Tuesday, April 19, 2011

Real Madrid Lack The Discipline To Harness Barcelona

Ronaldo celebrates his equaliser against BarcelonaFrom the moment the line-ups came out for Real Madrid's final league meeting of the season with FC Barcelona it was clear to all the type of tactics that Jose Mourinho would be adopting. A midfield trio of Khedira, Alonso and Pepe spoke volumes as to the approach that Madrid would come into the game with, one very similar to that which proved successful for Inter Milan last season.

In arguably the most absorbing match of the 2009/10 season, Mourinho and his Inter Milan side traveled to the Nou Camp, with a 3-1 lead from the first leg already intact. Drilled for the best part of two years in preparation for this moment, Inter stymied Barcelona through an organized defensive system, one that encompassed much more than just the back four.

In the midfield Cambiasso (and to a lesser extent  Thiago Motta who was sent off early on) provided cover for a strong back line of Lucio, Samuel, Maicon and Chivu, one that was tested on many occasions by Barca's attacking stars. Upfront, Diego Milito was forced to plow a lone furrow while his fellow attacker, Samuel Eto'o, fulfilled a crucial defensive roll. Eto'o's selfless defensive performance at the home of his former club earned the Cameroonian plenty of plaudits and, eventually, a third Champions League winners medal.

Now, at Real Madrid, Jose Mourinho must replicate Inter's winning formula, in a do-or-die series of games against Barca, ones that will come to define his first season at the club.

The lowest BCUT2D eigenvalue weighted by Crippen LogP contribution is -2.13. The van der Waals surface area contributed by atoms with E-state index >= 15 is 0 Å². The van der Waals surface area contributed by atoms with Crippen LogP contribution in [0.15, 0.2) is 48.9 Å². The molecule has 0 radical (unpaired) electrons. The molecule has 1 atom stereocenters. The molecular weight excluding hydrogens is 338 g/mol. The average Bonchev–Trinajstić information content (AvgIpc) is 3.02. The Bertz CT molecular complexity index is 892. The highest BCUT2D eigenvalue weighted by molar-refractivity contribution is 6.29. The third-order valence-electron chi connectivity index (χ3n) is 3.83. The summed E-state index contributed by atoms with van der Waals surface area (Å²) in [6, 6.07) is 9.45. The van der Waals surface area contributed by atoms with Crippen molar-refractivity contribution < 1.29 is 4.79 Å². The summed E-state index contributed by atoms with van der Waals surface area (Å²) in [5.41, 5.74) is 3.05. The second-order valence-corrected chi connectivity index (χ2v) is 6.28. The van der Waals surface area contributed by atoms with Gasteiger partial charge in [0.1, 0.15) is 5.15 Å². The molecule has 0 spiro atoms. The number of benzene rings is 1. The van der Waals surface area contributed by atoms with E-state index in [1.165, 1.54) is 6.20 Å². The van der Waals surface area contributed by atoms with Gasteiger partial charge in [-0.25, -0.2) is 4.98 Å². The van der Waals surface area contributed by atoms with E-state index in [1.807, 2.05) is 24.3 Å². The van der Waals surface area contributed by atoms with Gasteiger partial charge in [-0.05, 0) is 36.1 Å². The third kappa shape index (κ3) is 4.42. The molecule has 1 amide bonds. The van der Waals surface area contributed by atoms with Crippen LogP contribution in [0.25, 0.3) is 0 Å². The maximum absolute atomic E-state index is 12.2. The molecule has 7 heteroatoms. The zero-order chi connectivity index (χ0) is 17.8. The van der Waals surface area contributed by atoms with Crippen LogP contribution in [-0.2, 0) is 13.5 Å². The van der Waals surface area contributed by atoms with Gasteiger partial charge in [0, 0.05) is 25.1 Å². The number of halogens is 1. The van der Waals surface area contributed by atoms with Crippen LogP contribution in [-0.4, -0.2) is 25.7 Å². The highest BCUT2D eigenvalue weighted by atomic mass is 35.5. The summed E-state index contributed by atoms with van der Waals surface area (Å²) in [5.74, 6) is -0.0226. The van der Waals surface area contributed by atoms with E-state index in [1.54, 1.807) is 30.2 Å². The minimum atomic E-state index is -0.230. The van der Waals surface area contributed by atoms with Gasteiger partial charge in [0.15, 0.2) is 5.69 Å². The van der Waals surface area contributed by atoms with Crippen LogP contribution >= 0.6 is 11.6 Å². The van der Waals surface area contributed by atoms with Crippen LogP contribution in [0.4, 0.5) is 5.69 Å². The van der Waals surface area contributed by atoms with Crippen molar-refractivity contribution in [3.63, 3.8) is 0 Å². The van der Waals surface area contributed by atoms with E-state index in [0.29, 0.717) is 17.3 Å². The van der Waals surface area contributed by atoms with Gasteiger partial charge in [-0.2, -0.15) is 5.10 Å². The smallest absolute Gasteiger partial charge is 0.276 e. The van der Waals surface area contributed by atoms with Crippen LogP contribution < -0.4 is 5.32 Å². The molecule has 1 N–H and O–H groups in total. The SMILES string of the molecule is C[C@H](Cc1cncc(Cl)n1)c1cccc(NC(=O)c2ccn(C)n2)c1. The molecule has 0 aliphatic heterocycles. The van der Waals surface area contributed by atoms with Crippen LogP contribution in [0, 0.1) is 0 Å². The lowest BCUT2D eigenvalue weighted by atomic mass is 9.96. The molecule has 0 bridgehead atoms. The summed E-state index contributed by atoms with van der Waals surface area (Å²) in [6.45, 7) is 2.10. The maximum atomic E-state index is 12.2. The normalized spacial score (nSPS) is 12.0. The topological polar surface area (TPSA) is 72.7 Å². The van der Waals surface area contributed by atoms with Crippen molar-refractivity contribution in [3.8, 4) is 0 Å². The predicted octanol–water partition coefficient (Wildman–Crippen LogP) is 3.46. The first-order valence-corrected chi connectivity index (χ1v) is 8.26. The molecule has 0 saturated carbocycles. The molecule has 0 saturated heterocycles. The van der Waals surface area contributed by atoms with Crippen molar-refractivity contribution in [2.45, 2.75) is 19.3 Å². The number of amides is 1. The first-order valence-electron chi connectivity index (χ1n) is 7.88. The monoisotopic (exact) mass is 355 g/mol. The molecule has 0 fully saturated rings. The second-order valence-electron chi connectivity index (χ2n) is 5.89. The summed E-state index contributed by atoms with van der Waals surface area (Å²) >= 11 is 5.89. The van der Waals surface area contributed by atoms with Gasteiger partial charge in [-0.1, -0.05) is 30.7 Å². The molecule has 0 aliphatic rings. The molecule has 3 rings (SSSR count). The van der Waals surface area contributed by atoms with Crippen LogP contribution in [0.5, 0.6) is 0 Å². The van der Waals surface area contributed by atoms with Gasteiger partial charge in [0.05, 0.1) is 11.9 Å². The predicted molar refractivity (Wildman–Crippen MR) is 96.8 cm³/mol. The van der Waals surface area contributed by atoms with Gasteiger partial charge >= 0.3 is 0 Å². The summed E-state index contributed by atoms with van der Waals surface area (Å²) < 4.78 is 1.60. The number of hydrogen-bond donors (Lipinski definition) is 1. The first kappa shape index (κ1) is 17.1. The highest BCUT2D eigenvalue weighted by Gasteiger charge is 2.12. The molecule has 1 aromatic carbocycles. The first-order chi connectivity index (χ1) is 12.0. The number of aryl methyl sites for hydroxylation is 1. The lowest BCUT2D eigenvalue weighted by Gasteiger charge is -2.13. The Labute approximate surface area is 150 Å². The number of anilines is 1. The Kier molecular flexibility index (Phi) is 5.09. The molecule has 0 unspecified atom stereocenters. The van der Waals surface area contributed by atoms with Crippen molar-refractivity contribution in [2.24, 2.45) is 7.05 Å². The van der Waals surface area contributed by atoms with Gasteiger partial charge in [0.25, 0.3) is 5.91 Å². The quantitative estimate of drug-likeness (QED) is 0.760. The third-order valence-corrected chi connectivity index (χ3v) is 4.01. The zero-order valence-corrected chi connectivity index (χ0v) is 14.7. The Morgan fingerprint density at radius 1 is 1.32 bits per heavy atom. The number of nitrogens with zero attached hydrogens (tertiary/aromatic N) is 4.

On Saturday, Madrid played out an uninspiring 1-1 draw that more or less handed the Spanish Primera crown to Pep Guardiola's men. An inauspicious start, but one that must be built upon if Madrid are to progress to the Champions League final in May. While the midfield trio of Pepe, Khedira and Alonso proved a useful shield for the defense, the very men they will be protecting could prove to be a liability.

If Mourinho elects to continue playing Pepe in the middle of the park, the Merengues will once again have to rely on the inconsistent Raul Albiol, whose rush of blood resulted in Madrid being reduced to ten men on Saturday. While Lucio and Samuel hardly boast impeccable disciplinary records, the two were savvy enough not to get drawn into the kind of tackles that resulted in Albiol's sending off, something that contributed to Inter's success against Barca last season.

But perhaps the main contrast between Mourinho's Inter team and his current Real Madrid side is the role of attackers in maintaining a lead. Last season, Samuel Eto'o's tracking back was crucial to Inter's success, while Diego Milito remained focused despite spending most of the second leg isolated up top.

In November, one of the main disappointments of Real Madrid's 5-0 loss at the Nou Camp was the performance of German international Mesut Ozil, who failed to hold on to the ball, and lacked the defensive awareness to help contain Barca's marauding full backs. There is no doubt that Ozil is a fine attacking player, but he proved early on this year that he shouldn't be relied upon to fulfill the roll of defensive attacker.